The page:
We are going to analyse a couple of function on basis of the material learned at this page.

*Example 1*

$$\text{or}\{\begin{array}{l}y=f\left(x\right)=\frac{x}{\left|x\right|}\\ y=\{\begin{array}{l}-1\text{\hspace{1em}}\text{for}\text{\hspace{1em}}x<0\\ \text{\hspace{0.28em}}1\text{\hspace{1em}}\text{\hspace{0.17em}}\text{for}\text{\hspace{1em}}x>0\end{array}\end{array}$$ | (1.2.1.10) |
---|

The function is **continuous in two separate intervals x < 0 and x > 0** .

The limit of the function at point *x* = 0 from the left is −1 and from the right is +1 . There is not a possible value of *y* in order to make the function continuous at that point.

*Example 2*

$$\text{or}\{\begin{array}{l}y=f\left(x\right)=\frac{x-1}{\left|x\right|-1}\\ y=\{\begin{array}{l}\frac{1-x}{1+x}\text{\hspace{1em}}\text{for}\text{\hspace{1em}}x<0\\ \text{\hspace{0.28em}}\frac{1-x}{1-x}\text{\hspace{1em}}\text{\hspace{0.17em}}\text{for}\text{\hspace{1em}}x>0\end{array}\end{array}$$ | (1.2.1.11) |
---|

For
$-\infty $ the limit exists and is
$\underset{x\to -\infty}{\mathrm{lim}}f\left(x\right)=-1$ . This can be obtained e.g. by substituting *x* by −*n* , where *n* is a natural number:
$$\underset{x\to -\infty}{\mathrm{lim}}\frac{1-x}{1+x}\text{\hspace{0.17em}}=\text{\hspace{0.17em}}\underset{n\to \infty}{\mathrm{lim}}\frac{1+n}{1-n}\text{\hspace{0.17em}}=\text{\hspace{0.17em}}\underset{n\to \infty}{\mathrm{lim}}\frac{n\left(\frac{1}{n}+1\right)}{n\left(\frac{1}{n}-1\right)}\text{\hspace{0.17em}}=\text{\hspace{0.17em}}-1$$

The function is continuous for *x* < −1 .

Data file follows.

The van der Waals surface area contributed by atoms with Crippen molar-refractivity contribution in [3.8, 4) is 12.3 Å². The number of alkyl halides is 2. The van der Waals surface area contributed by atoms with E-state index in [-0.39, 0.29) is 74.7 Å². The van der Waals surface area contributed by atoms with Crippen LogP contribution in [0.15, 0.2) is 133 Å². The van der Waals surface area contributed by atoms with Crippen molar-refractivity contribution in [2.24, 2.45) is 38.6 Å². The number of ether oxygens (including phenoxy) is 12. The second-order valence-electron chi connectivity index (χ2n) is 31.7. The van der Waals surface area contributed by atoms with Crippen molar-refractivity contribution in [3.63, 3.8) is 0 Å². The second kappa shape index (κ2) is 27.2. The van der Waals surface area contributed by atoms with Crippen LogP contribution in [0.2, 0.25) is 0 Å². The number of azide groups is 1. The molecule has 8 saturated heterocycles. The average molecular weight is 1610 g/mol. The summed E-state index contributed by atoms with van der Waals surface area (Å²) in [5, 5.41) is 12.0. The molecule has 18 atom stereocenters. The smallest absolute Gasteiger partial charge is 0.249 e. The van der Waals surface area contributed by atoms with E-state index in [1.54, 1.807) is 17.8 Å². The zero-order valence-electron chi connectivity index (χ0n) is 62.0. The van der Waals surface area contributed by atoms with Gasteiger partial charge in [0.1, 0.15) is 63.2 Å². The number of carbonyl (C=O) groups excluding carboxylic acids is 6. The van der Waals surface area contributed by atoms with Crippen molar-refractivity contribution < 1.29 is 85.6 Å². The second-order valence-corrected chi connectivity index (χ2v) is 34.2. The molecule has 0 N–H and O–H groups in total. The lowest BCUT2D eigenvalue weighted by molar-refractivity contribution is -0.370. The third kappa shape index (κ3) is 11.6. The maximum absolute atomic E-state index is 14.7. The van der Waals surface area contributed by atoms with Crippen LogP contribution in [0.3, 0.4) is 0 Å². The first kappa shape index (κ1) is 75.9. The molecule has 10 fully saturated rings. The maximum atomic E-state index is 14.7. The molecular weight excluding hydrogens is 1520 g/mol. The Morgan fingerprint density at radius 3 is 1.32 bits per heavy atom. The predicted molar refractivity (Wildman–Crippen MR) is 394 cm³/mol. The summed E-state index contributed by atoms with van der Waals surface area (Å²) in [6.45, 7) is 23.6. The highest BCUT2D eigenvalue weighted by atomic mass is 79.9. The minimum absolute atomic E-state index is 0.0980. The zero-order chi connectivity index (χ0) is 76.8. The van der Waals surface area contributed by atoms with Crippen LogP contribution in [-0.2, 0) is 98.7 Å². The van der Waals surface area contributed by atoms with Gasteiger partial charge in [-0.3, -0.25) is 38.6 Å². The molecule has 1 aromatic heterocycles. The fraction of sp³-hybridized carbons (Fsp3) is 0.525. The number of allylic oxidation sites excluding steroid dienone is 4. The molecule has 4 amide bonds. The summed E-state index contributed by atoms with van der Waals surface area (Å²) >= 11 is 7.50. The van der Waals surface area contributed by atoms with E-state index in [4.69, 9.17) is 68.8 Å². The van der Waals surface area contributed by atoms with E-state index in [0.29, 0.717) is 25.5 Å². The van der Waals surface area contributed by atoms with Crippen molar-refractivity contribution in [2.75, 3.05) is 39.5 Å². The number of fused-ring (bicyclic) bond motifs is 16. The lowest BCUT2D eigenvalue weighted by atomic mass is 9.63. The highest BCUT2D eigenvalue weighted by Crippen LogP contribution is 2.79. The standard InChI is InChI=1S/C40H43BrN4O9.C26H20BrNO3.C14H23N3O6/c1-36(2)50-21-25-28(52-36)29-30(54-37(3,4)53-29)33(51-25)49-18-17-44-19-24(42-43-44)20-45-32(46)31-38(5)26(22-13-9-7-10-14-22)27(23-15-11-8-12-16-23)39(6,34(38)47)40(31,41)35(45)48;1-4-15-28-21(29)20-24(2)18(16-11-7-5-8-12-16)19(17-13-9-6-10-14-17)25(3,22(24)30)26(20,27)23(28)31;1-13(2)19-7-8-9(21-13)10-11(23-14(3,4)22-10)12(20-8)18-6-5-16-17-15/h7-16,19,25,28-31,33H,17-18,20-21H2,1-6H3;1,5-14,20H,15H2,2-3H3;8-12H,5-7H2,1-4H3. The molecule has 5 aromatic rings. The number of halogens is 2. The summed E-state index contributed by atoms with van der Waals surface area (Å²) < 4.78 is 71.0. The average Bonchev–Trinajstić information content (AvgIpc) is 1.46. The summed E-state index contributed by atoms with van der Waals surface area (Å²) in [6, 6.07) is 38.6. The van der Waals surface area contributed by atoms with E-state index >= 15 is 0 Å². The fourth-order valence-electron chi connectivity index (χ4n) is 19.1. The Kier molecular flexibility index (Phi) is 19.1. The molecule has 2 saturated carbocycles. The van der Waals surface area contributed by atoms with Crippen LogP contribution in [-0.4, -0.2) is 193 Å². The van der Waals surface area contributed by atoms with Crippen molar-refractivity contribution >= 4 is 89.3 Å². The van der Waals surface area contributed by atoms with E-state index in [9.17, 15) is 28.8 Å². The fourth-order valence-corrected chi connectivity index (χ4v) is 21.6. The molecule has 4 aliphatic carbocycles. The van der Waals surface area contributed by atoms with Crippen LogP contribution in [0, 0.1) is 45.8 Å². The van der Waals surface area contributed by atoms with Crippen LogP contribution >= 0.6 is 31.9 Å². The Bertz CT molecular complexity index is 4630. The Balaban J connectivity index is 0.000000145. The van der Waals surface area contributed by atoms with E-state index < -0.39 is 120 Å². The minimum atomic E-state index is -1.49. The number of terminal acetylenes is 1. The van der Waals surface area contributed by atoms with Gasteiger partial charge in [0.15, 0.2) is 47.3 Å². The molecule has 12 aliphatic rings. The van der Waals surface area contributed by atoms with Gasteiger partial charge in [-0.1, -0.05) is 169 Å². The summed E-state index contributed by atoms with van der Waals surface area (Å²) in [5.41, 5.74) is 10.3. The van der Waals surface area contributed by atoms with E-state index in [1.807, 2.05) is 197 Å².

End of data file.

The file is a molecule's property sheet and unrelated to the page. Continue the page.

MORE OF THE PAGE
For *x* = −1 the function diverges to infinity and therefore will be marked in its graphical display by a dashed vertical line. From the left:

$$\underset{x\to -{1}_{-}}{\mathrm{lim}}\frac{1-x}{1+x}\text{\hspace{0.17em}}=\text{\hspace{0.17em}}-\infty \text{\hspace{0.17em}}$$
and from the right:
$$\underset{x\to -{1}_{+}}{\mathrm{lim}}\frac{1-x}{1+x}\text{\hspace{0.17em}}=\text{\hspace{0.17em}}+\infty \text{\hspace{0.17em}}$$

therefore at the point *x* = −1 , the function is not continuous .

In the interval −1 < *x* < 0 the function is continuous.

At *x* = 0 the limits of the function from the left and from the right are equal to one (=1), and therefore the function is continuous there with value
$f\left(0\right)=1$ .

For $x\ge 0$ the function is constant and $f\left(x\right)=1$ .

An approximate graphic display, where points of the function are connected by straight lines is presented in **Fig. Continuity** (not animated) . Notice that the **abscissa and ordinate are not** drawn with the **same scale**.

Study the following functions according to the guidelines:

- Give the domain of the independent variable in which the function is continuous.
- Look closely at each point of discontinuity. Could one define a limit? If yes, what is the limit? Could the function be continuous at this point?
- If appropriate, what is the behaviour of the function at infinity?
- Give an approximate graphical presentation of the function in the most interesting region (at and near the finite extremities of the continuous intervals of
*x*). Connect points with straight lines. Mark with a dashed vertical line the divergence of the function to infinity.

$y=f(x)=\frac{1+\sqrt{x}}{1-\sqrt{x}}$ |
---|

$y=f(x)=\frac{1}{\sqrt{1-{x}^{2}}+x}$ |
---|

$y=f(x)=\frac{1}{{x}^{2}-1}+\frac{1}{{x}^{2}+1}$ |
---|

$y=f(x)=\frac{x}{{x}^{2}-x-2}$ |
---|

**Previous topic: section 1 Real Numbers, page 4 Presentation**

**Next topic: page 2 Advanced Graphics**